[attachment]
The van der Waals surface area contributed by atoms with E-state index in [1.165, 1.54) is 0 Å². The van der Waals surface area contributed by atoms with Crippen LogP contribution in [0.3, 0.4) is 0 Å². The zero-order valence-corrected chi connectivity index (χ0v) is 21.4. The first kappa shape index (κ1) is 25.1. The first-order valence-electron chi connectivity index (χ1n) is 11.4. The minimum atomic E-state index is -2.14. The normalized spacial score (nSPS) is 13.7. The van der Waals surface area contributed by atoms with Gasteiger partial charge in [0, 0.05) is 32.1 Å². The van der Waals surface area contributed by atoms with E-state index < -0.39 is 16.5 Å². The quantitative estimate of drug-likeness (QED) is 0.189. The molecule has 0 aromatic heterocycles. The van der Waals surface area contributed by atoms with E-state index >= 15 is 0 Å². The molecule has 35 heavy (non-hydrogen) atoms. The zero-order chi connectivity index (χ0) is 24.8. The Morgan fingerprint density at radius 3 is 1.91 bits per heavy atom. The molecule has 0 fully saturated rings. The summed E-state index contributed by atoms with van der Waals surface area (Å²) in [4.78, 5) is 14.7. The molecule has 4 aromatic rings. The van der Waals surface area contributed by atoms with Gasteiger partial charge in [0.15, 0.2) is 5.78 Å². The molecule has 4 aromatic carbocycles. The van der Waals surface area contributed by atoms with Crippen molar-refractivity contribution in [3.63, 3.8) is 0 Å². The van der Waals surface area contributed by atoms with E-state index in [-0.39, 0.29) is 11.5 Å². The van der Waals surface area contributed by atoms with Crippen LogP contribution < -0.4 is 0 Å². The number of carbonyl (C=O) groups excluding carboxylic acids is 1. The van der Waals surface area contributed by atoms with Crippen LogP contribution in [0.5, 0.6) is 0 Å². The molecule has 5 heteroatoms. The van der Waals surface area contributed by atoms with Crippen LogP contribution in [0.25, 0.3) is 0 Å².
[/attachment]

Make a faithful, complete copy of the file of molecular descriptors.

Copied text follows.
The van der Waals surface area contributed by atoms with E-state index in [1.165, 1.54) is 0 Å². The van der Waals surface area contributed by atoms with Crippen LogP contribution in [0.3, 0.4) is 0 Å². The zero-order valence-corrected chi connectivity index (χ0v) is 21.4. The first kappa shape index (κ1) is 25.1. The first-order valence-electron chi connectivity index (χ1n) is 11.4. The minimum atomic E-state index is -2.14. The normalized spacial score (nSPS) is 13.7. The van der Waals surface area contributed by atoms with Gasteiger partial charge in [0, 0.05) is 32.1 Å². The van der Waals surface area contributed by atoms with E-state index < -0.39 is 16.5 Å². The quantitative estimate of drug-likeness (QED) is 0.189. The molecule has 0 aromatic heterocycles. The van der Waals surface area contributed by atoms with E-state index >= 15 is 0 Å². The molecule has 35 heavy (non-hydrogen) atoms. The zero-order chi connectivity index (χ0) is 24.8. The Morgan fingerprint density at radius 3 is 1.91 bits per heavy atom. The molecule has 0 fully saturated rings. The summed E-state index contributed by atoms with van der Waals surface area (Å²) in [4.78, 5) is 14.7. The molecule has 4 aromatic rings. The van der Waals surface area contributed by atoms with Gasteiger partial charge in [0.15, 0.2) is 5.78 Å². The molecule has 4 aromatic carbocycles. The van der Waals surface area contributed by atoms with Crippen molar-refractivity contribution in [3.63, 3.8) is 0 Å². The van der Waals surface area contributed by atoms with E-state index in [-0.39, 0.29) is 11.5 Å². The van der Waals surface area contributed by atoms with Crippen LogP contribution < -0.4 is 0 Å². The number of carbonyl (C=O) groups excluding carboxylic acids is 1. The van der Waals surface area contributed by atoms with Crippen LogP contribution in [0.5, 0.6) is 0 Å². The molecule has 5 heteroatoms. The van der Waals surface area contributed by atoms with Crippen LogP contribution in [0.25, 0.3) is 0 Å².